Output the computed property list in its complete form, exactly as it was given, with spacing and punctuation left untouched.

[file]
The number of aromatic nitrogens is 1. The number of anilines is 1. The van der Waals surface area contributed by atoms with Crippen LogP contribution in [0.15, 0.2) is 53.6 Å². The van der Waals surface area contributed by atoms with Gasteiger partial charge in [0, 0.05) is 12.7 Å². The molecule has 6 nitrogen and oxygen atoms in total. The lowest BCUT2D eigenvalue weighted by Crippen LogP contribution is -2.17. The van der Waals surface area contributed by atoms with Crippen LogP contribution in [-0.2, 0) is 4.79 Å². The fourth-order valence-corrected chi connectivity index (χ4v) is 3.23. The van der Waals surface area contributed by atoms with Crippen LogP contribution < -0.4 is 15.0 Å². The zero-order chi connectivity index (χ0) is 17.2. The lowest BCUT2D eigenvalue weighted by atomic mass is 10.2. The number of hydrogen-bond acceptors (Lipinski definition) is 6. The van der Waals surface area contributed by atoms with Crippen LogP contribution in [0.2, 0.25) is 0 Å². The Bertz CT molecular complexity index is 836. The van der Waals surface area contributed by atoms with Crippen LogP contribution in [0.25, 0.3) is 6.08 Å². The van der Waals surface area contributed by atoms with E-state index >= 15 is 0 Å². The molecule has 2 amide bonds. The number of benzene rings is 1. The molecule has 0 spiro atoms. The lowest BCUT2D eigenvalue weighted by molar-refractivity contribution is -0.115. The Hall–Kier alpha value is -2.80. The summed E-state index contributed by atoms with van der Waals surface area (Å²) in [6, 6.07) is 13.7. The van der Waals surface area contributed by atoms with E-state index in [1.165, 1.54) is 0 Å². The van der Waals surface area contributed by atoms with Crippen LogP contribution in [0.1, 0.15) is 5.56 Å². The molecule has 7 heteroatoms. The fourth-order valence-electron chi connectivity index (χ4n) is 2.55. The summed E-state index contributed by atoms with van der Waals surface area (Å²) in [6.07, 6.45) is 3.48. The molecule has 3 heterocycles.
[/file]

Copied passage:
The number of aromatic nitrogens is 1. The number of anilines is 1. The van der Waals surface area contributed by atoms with Crippen LogP contribution in [0.15, 0.2) is 53.6 Å². The van der Waals surface area contributed by atoms with Gasteiger partial charge in [0, 0.05) is 12.7 Å². The molecule has 6 nitrogen and oxygen atoms in total. The lowest BCUT2D eigenvalue weighted by Crippen LogP contribution is -2.17. The van der Waals surface area contributed by atoms with Crippen LogP contribution in [-0.2, 0) is 4.79 Å². The fourth-order valence-corrected chi connectivity index (χ4v) is 3.23. The van der Waals surface area contributed by atoms with Crippen LogP contribution < -0.4 is 15.0 Å². The zero-order chi connectivity index (χ0) is 17.2. The lowest BCUT2D eigenvalue weighted by atomic mass is 10.2. The number of hydrogen-bond acceptors (Lipinski definition) is 6. The van der Waals surface area contributed by atoms with Crippen LogP contribution in [0.2, 0.25) is 0 Å². The Bertz CT molecular complexity index is 836. The van der Waals surface area contributed by atoms with Crippen LogP contribution in [0.25, 0.3) is 6.08 Å². The van der Waals surface area contributed by atoms with E-state index >= 15 is 0 Å². The molecule has 2 amide bonds. The number of benzene rings is 1. The molecule has 0 spiro atoms. The lowest BCUT2D eigenvalue weighted by molar-refractivity contribution is -0.115. The Hall–Kier alpha value is -2.80. The summed E-state index contributed by atoms with van der Waals surface area (Å²) in [6, 6.07) is 13.7. The van der Waals surface area contributed by atoms with E-state index in [1.165, 1.54) is 0 Å². The van der Waals surface area contributed by atoms with Crippen LogP contribution in [0.1, 0.15) is 5.56 Å². The molecule has 7 heteroatoms. The fourth-order valence-electron chi connectivity index (χ4n) is 2.55. The summed E-state index contributed by atoms with van der Waals surface area (Å²) in [6.07, 6.45) is 3.48. The molecule has 3 heterocycles.